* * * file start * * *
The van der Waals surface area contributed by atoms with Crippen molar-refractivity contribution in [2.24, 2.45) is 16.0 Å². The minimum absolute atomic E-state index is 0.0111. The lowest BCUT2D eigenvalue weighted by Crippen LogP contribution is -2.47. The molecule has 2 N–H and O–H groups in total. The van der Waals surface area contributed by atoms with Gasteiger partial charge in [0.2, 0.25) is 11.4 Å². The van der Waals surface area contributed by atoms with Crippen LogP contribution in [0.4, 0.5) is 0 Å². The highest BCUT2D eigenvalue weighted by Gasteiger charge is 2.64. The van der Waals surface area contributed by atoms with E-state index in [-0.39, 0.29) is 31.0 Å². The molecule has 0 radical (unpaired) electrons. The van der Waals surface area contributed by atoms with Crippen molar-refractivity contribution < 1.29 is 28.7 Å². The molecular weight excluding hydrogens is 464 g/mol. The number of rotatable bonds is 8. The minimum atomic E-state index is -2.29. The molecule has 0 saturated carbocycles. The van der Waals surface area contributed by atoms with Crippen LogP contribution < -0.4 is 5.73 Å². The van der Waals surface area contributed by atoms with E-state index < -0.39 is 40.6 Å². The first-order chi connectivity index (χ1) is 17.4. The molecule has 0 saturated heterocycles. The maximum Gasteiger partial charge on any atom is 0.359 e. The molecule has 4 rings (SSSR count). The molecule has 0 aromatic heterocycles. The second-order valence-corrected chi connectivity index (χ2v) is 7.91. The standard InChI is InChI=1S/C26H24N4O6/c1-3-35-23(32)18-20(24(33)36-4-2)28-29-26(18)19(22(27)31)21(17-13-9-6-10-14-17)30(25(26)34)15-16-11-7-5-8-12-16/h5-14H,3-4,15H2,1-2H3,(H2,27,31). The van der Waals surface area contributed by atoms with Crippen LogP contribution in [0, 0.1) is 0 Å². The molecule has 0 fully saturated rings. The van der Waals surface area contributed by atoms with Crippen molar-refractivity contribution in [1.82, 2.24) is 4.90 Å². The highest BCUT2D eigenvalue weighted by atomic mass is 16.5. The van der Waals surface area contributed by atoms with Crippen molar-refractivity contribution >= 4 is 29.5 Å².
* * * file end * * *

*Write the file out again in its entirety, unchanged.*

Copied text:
The van der Waals surface area contributed by atoms with Crippen molar-refractivity contribution in [2.24, 2.45) is 16.0 Å². The minimum absolute atomic E-state index is 0.0111. The lowest BCUT2D eigenvalue weighted by Crippen LogP contribution is -2.47. The molecule has 2 N–H and O–H groups in total. The van der Waals surface area contributed by atoms with Gasteiger partial charge in [0.2, 0.25) is 11.4 Å². The van der Waals surface area contributed by atoms with Crippen LogP contribution in [0.4, 0.5) is 0 Å². The highest BCUT2D eigenvalue weighted by Gasteiger charge is 2.64. The van der Waals surface area contributed by atoms with E-state index in [-0.39, 0.29) is 31.0 Å². The molecule has 0 radical (unpaired) electrons. The van der Waals surface area contributed by atoms with Crippen molar-refractivity contribution < 1.29 is 28.7 Å². The molecular weight excluding hydrogens is 464 g/mol. The number of rotatable bonds is 8. The minimum atomic E-state index is -2.29. The molecule has 0 saturated carbocycles. The van der Waals surface area contributed by atoms with Crippen LogP contribution < -0.4 is 5.73 Å². The van der Waals surface area contributed by atoms with E-state index < -0.39 is 40.6 Å². The first-order chi connectivity index (χ1) is 17.4. The molecule has 0 saturated heterocycles. The maximum Gasteiger partial charge on any atom is 0.359 e. The molecule has 4 rings (SSSR count). The molecule has 0 aromatic heterocycles. The second-order valence-corrected chi connectivity index (χ2v) is 7.91. The standard InChI is InChI=1S/C26H24N4O6/c1-3-35-23(32)18-20(24(33)36-4-2)28-29-26(18)19(22(27)31)21(17-13-9-6-10-14-17)30(25(26)34)15-16-11-7-5-8-12-16/h5-14H,3-4,15H2,1-2H3,(H2,27,31). The van der Waals surface area contributed by atoms with Crippen LogP contribution in [0, 0.1) is 0 Å². The molecule has 0 fully saturated rings. The van der Waals surface area contributed by atoms with Crippen molar-refractivity contribution in [1.82, 2.24) is 4.90 Å². The highest BCUT2D eigenvalue weighted by atomic mass is 16.5. The van der Waals surface area contributed by atoms with Crippen molar-refractivity contribution >= 4 is 29.5 Å².